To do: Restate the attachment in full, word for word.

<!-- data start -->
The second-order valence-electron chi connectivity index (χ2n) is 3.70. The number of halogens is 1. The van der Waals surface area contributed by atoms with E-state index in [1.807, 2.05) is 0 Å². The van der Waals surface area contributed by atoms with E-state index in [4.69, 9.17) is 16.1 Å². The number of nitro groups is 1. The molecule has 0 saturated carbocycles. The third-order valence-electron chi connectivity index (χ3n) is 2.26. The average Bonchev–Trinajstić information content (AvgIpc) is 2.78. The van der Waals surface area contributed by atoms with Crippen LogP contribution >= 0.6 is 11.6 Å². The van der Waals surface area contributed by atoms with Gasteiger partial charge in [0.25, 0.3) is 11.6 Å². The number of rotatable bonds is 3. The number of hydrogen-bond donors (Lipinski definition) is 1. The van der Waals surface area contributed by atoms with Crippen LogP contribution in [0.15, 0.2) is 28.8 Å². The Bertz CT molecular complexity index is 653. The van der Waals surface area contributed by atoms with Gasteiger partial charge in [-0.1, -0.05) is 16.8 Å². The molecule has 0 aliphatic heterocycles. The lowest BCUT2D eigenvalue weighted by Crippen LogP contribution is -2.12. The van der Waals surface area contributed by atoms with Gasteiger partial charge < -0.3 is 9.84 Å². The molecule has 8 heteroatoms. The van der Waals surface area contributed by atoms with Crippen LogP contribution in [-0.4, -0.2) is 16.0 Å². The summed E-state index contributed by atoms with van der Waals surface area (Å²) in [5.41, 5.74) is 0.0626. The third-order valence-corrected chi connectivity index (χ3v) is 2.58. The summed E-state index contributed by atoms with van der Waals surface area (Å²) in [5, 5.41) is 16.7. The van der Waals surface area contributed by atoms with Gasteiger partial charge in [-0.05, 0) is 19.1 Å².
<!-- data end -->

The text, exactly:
The second-order valence-electron chi connectivity index (χ2n) is 3.70. The number of halogens is 1. The van der Waals surface area contributed by atoms with E-state index in [1.807, 2.05) is 0 Å². The van der Waals surface area contributed by atoms with E-state index in [4.69, 9.17) is 16.1 Å². The number of nitro groups is 1. The molecule has 0 saturated carbocycles. The third-order valence-electron chi connectivity index (χ3n) is 2.26. The average Bonchev–Trinajstić information content (AvgIpc) is 2.78. The van der Waals surface area contributed by atoms with Crippen LogP contribution >= 0.6 is 11.6 Å². The van der Waals surface area contributed by atoms with Gasteiger partial charge in [0.25, 0.3) is 11.6 Å². The number of rotatable bonds is 3. The number of hydrogen-bond donors (Lipinski definition) is 1. The van der Waals surface area contributed by atoms with Crippen LogP contribution in [0.15, 0.2) is 28.8 Å². The Bertz CT molecular complexity index is 653. The van der Waals surface area contributed by atoms with Gasteiger partial charge in [-0.1, -0.05) is 16.8 Å². The molecule has 0 aliphatic heterocycles. The lowest BCUT2D eigenvalue weighted by Crippen LogP contribution is -2.12. The van der Waals surface area contributed by atoms with Gasteiger partial charge < -0.3 is 9.84 Å². The molecule has 8 heteroatoms. The van der Waals surface area contributed by atoms with Crippen LogP contribution in [-0.4, -0.2) is 16.0 Å². The summed E-state index contributed by atoms with van der Waals surface area (Å²) in [5.41, 5.74) is 0.0626. The third-order valence-corrected chi connectivity index (χ3v) is 2.58. The summed E-state index contributed by atoms with van der Waals surface area (Å²) in [5, 5.41) is 16.7. The van der Waals surface area contributed by atoms with Gasteiger partial charge in [-0.05, 0) is 19.1 Å².